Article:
2. Please do not assault — either verbally or physically — those who oppose or disagree with us. Even if we face verbal or physical opposition to our message, it is critical that we remain in a peaceful nonviolent posture.
3. Please be respectful to any law enforcement and/or military personnel we encounter.
4. Please do not bring signs that are attached to sticks for carrying. (the sticks could be construed as weapons by law enforcement)
5. Please do not impede or block traffic in any way at this location. (this includes handing literature to passing motorists)
6. Be respectful but also stand firm in your lawful right to publicly speak for what is right. The right to peaceful protest is guaranteed under the US and Oklahoma Constitutions, as well as Lawton City Code, Section 16-4-3-442-A which says, “All persons shall have the right to peacefully demonstrate, strike or otherwise use the public streets, roads, sidewalks or other public property of this city for the purpose of expressing their opinions or viewpoints, or imparting information.”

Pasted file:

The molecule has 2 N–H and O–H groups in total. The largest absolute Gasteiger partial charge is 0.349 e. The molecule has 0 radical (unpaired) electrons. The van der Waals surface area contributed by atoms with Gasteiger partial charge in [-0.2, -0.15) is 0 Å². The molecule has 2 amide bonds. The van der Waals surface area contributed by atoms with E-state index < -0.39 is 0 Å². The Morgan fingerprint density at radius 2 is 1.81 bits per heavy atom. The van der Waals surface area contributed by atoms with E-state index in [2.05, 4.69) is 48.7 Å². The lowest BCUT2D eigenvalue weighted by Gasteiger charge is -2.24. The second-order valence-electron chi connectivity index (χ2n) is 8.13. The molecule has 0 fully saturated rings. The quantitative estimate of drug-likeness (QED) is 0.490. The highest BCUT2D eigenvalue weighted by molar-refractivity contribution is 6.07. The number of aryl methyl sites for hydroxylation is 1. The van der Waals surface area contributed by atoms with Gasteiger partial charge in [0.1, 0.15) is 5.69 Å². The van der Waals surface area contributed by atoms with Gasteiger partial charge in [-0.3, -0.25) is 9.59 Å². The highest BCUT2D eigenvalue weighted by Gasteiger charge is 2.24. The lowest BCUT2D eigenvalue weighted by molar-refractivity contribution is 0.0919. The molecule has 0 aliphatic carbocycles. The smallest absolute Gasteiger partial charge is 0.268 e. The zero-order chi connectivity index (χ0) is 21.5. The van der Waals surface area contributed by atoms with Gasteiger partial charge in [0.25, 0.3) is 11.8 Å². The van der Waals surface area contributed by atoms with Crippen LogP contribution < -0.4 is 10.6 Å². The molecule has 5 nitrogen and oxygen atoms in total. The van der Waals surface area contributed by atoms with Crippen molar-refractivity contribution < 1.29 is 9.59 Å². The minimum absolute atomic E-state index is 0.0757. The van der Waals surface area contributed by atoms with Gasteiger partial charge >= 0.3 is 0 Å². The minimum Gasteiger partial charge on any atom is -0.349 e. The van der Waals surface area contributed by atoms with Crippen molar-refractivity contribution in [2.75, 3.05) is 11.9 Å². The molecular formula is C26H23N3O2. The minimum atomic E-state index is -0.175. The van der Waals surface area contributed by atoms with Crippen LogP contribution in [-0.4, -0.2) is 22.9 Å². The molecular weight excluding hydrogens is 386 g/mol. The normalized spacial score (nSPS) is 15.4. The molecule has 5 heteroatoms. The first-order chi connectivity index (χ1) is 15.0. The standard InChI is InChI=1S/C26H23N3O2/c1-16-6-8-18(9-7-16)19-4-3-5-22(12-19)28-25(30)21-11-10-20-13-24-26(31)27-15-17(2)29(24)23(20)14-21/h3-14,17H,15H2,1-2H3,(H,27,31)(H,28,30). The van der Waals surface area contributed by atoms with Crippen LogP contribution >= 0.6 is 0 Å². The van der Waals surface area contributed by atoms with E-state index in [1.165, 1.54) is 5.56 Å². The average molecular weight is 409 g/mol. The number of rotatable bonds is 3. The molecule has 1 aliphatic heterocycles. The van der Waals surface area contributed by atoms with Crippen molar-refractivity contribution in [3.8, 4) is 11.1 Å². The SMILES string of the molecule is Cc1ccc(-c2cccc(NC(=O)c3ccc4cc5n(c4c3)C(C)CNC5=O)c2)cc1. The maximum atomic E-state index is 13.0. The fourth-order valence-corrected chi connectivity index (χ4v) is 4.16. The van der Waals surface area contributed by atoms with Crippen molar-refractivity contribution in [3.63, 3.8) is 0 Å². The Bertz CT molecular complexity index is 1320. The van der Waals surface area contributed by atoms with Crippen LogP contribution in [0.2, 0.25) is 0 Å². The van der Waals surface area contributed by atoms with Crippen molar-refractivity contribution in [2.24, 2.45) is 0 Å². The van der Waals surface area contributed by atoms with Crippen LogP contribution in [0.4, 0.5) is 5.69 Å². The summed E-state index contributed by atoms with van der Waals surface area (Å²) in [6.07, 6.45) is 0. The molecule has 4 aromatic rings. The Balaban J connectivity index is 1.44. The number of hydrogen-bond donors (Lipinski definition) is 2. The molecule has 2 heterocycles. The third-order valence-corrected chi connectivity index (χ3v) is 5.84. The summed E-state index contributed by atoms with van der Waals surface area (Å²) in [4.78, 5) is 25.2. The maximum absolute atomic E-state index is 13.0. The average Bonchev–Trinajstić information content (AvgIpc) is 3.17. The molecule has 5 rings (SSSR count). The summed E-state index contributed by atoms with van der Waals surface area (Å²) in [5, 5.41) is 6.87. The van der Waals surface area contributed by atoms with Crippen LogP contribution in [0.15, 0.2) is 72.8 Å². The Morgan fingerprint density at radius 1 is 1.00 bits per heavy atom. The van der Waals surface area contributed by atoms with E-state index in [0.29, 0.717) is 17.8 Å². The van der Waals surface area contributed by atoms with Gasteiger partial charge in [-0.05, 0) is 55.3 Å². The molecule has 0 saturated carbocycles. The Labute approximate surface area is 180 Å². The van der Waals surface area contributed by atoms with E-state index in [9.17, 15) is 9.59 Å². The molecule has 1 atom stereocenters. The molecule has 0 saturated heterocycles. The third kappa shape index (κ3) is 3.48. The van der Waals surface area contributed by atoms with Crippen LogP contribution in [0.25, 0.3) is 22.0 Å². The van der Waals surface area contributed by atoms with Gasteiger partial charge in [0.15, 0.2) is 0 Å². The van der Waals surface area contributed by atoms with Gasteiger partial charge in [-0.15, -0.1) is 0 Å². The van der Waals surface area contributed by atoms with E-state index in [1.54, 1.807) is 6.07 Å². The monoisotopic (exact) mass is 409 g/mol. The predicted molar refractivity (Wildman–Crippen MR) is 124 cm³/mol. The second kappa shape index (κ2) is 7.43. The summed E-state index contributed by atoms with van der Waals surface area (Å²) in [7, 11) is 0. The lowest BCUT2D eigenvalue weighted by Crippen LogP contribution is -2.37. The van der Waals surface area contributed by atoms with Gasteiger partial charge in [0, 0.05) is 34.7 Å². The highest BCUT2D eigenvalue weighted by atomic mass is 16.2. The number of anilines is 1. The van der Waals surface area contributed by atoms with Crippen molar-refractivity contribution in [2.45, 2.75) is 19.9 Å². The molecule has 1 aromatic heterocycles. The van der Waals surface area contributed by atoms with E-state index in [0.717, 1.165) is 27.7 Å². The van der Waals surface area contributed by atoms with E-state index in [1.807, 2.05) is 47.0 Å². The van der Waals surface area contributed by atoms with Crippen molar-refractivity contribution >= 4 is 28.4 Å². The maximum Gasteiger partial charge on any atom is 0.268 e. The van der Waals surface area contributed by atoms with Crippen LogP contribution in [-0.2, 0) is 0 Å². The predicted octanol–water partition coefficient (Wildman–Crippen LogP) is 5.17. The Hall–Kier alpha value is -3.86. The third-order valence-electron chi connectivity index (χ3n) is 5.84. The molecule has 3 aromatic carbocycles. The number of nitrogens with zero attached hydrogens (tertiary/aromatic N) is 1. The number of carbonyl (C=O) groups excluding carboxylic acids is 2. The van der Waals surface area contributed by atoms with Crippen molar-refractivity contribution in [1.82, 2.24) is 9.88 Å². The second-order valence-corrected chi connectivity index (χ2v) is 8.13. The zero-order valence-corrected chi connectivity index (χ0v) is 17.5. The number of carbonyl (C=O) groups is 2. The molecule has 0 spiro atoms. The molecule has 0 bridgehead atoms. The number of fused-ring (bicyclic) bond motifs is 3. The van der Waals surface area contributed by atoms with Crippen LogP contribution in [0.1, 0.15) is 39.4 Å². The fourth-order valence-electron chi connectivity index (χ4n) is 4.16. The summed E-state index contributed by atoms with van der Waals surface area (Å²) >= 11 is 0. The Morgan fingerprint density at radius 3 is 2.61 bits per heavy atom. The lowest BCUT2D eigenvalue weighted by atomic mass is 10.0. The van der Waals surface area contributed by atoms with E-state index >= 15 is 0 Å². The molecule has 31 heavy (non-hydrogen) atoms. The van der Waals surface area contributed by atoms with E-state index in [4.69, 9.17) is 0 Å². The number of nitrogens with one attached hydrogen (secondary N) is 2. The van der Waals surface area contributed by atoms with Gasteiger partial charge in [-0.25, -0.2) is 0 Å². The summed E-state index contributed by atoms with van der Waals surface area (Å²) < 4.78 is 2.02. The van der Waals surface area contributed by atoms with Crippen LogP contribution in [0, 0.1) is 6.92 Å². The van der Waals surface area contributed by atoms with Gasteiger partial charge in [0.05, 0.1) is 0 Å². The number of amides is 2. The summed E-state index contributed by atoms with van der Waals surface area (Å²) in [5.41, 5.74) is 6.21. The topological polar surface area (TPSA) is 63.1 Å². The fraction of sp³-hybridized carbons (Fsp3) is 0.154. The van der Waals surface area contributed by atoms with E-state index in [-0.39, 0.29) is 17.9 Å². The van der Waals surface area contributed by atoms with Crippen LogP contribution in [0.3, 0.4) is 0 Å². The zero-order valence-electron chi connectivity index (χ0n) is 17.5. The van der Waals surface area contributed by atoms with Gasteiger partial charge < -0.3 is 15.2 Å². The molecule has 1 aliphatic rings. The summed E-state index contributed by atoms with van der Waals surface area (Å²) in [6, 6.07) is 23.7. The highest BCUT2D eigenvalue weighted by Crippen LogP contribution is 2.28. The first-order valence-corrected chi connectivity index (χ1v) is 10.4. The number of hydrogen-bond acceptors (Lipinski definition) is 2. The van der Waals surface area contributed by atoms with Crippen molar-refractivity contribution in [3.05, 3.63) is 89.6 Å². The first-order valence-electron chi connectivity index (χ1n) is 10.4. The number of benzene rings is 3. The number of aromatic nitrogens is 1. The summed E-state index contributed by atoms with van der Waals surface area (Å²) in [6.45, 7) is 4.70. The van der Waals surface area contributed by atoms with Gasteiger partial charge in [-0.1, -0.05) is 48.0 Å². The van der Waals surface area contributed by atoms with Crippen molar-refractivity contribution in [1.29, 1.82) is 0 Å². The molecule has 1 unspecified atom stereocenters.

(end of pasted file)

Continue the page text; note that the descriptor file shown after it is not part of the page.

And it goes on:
OK Greens’ statement on the Death Penalty

The Supreme Court decision banning the application of the death penalty for juveniles means that a number of Oklahoma death row prisoners who were under 18 at the time of the crime they were convicted for, will no longer themselves be murdered by the state.

The platform of the Green Party of Oklahoma has the following plank regarding the death penalty:

As a matter of conscience we call for the abolition of the death penalty. Until such time as the death penalty is abolished, we call for a moratorium on further executions in Oklahoma until it can be ensured that no innocent person would be killed in our names.

Since Oklahoma executes prisoners at a higher rate per capita than any other state and most nations including China and Iran, and there has been proven examples of false and faked evidence used to convict the innocent in Oklahoma, and there may be instances of innocents being killed for crimes they did not commit, we continue to call for the state of Oklahoma, and indeed the United States government, to completely abolish state-sanctioned killing within the criminal justice system.